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G7 agreement on taxation does not benefit South countries

2021-06-14, 1:17pm Op-Ed



Manila, Jun (Tony Salvador) – The so-called 5 June “landmark agreement” of the Group of 7 countries on a global minimum corporate tax rate of 15% seeks to reduce the ability of corporations in the G7 countries to shift their profits to low- or no-income-tax jurisdictions, but will not help developing countries to tax non-resident foreign corporations, especially those engaged in e-commerce.
The agreement to reach “an equitable solution on the allocation of taxing rights, with market countries awarded taxing rights on at least 20% of profit exceeding a 10% margin for the largest and most profitable multinational enterprises” is something that might be used to tax the digital enterprises.
However, this is still subject to agreement among nations, and one can only wonder what price will be asked of developing countries in exchange for this “concession”.
Moreover, it is not assured that there will be profit exceeding a 10% margin, nor is there any assurance that there will be no controversy as regards what will be included in revenues and costs or expenses to arrive at the margin.
It will also exclude most digital companies, since the rule as envisioned shall apply only to the “largest and most profitable multinational enterprises”.
There are simply too many variables, known and otherwise. Administrative feasibility, a fundamental principle of a sound tax system, will obviously be placed in doubt.
Equally important is the fact that taxing rights emanate from the people and devolved to their legislature. It is not something that is awarded by foreign nations.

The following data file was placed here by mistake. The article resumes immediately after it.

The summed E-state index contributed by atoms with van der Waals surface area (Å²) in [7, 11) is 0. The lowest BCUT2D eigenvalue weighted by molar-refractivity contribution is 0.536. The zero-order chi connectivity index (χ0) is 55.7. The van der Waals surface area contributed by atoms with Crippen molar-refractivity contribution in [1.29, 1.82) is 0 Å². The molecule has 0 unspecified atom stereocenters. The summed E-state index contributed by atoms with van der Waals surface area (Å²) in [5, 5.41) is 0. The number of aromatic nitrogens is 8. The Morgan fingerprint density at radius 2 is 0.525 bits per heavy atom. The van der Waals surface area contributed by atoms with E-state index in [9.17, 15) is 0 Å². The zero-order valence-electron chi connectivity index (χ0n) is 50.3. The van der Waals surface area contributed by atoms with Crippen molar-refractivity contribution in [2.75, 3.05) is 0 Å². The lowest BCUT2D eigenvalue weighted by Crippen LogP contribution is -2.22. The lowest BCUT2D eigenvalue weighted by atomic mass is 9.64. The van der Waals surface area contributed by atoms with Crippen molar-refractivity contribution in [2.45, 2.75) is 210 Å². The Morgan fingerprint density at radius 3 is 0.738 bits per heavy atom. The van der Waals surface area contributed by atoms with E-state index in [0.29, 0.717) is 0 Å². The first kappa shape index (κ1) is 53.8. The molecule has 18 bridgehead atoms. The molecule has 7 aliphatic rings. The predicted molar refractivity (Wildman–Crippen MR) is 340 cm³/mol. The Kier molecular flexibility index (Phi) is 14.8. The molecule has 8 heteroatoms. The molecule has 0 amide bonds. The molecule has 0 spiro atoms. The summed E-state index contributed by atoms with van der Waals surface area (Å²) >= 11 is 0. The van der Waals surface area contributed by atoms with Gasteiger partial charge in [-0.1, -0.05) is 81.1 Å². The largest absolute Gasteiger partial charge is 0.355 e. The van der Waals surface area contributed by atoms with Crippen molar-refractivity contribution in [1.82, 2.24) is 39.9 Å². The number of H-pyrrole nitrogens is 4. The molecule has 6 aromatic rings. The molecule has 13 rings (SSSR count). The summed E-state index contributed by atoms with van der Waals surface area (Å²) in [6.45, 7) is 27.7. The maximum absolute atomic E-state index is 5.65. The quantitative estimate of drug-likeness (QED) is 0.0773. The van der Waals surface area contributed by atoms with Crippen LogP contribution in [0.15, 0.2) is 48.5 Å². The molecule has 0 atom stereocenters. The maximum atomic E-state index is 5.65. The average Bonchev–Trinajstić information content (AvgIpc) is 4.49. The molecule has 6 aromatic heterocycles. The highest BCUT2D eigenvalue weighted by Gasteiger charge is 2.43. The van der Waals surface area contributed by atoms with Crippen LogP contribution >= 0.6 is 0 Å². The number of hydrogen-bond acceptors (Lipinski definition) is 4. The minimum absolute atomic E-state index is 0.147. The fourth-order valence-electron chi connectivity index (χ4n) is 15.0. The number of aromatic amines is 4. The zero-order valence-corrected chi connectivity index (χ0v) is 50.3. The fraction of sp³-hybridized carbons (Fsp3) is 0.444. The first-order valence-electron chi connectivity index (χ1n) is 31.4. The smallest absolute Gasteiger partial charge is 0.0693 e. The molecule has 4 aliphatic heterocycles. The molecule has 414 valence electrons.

The G7 agreement fits right into the plan to force developing countries to accept an international legal framework on taxation, complete with threats of unilateral trade sanctions (even developed countries have been threatened for exercising their sovereign right to tax e-commerce) and/or trade sanctions “agreed” through an international tax convention.
These smack of “GATTization” of what is essentially a sovereign prerogative – the power of each nation, through its legislature, to tax corporations, transactions, incomes, gains, etc. and at the same time use taxation as a policy tool.
Not content with chipping away the ability of developing countries to use trade as a policy tool, rich nations also want to take away the sovereign right to impose taxes.
While developing countries may want to engage in negotiations towards an agreement on an international tax legal framework, this must be done only at the level of the United Nations and not in configurations led by rich countries.
The OECD has a project to set up an international framework to combat tax avoidance by multinational enterprises using base erosion and profit shifting tools.
According to the OECD website, “Base erosion and profit shifting (BEPS) refers to tax planning strategies used by multinational enterprises that exploit gaps and mismatches in tax rules to avoid paying tax. Developing countries’ higher reliance on corporate income tax means they suffer from BEPS disproportionately. BEPS practices cost countries USD 100-240 billion in lost revenue annually. Working together within OECD/G20 Inclusive Framework on BEPS, over 135 countries and jurisdictions are collaborating on the implementation of 15 measures to tackle tax avoidance, improve the coherence of international tax rules and ensure a more transparent tax environment.”